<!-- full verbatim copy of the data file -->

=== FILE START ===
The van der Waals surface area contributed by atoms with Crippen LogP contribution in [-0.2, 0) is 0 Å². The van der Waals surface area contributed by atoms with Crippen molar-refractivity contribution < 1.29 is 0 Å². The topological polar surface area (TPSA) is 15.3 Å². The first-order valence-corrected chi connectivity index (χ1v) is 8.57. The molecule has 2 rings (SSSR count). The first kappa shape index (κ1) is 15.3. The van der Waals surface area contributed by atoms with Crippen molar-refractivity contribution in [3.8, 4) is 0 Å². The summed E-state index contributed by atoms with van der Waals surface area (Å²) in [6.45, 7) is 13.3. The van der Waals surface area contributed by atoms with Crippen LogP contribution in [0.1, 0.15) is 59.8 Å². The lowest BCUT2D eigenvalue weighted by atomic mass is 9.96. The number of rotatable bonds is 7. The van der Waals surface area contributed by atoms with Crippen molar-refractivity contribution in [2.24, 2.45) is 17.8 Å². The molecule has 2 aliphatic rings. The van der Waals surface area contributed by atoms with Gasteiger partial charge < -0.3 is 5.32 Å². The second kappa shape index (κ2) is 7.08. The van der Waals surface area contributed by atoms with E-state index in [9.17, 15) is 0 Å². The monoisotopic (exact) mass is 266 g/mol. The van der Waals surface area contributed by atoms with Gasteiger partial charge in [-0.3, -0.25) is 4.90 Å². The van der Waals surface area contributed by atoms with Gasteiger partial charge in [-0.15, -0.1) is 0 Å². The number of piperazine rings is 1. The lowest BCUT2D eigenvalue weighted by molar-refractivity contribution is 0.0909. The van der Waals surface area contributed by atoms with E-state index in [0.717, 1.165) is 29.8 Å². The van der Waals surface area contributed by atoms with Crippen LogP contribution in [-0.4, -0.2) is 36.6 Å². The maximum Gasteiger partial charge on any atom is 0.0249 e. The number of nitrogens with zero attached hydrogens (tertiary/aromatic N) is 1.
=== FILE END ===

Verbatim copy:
The van der Waals surface area contributed by atoms with Crippen LogP contribution in [-0.2, 0) is 0 Å². The van der Waals surface area contributed by atoms with Crippen molar-refractivity contribution < 1.29 is 0 Å². The topological polar surface area (TPSA) is 15.3 Å². The first-order valence-corrected chi connectivity index (χ1v) is 8.57. The molecule has 2 rings (SSSR count). The first kappa shape index (κ1) is 15.3. The van der Waals surface area contributed by atoms with Crippen molar-refractivity contribution in [3.8, 4) is 0 Å². The summed E-state index contributed by atoms with van der Waals surface area (Å²) in [6.45, 7) is 13.3. The van der Waals surface area contributed by atoms with Crippen LogP contribution in [0.1, 0.15) is 59.8 Å². The lowest BCUT2D eigenvalue weighted by atomic mass is 9.96. The number of rotatable bonds is 7. The van der Waals surface area contributed by atoms with Crippen molar-refractivity contribution in [2.24, 2.45) is 17.8 Å². The molecule has 2 aliphatic rings. The van der Waals surface area contributed by atoms with Gasteiger partial charge < -0.3 is 5.32 Å². The second kappa shape index (κ2) is 7.08. The van der Waals surface area contributed by atoms with E-state index in [9.17, 15) is 0 Å². The monoisotopic (exact) mass is 266 g/mol. The van der Waals surface area contributed by atoms with Gasteiger partial charge in [-0.3, -0.25) is 4.90 Å². The van der Waals surface area contributed by atoms with Gasteiger partial charge in [-0.15, -0.1) is 0 Å². The number of piperazine rings is 1. The lowest BCUT2D eigenvalue weighted by molar-refractivity contribution is 0.0909. The van der Waals surface area contributed by atoms with E-state index in [0.717, 1.165) is 29.8 Å². The van der Waals surface area contributed by atoms with Crippen LogP contribution in [-0.4, -0.2) is 36.6 Å². The maximum Gasteiger partial charge on any atom is 0.0249 e. The number of nitrogens with zero attached hydrogens (tertiary/aromatic N) is 1.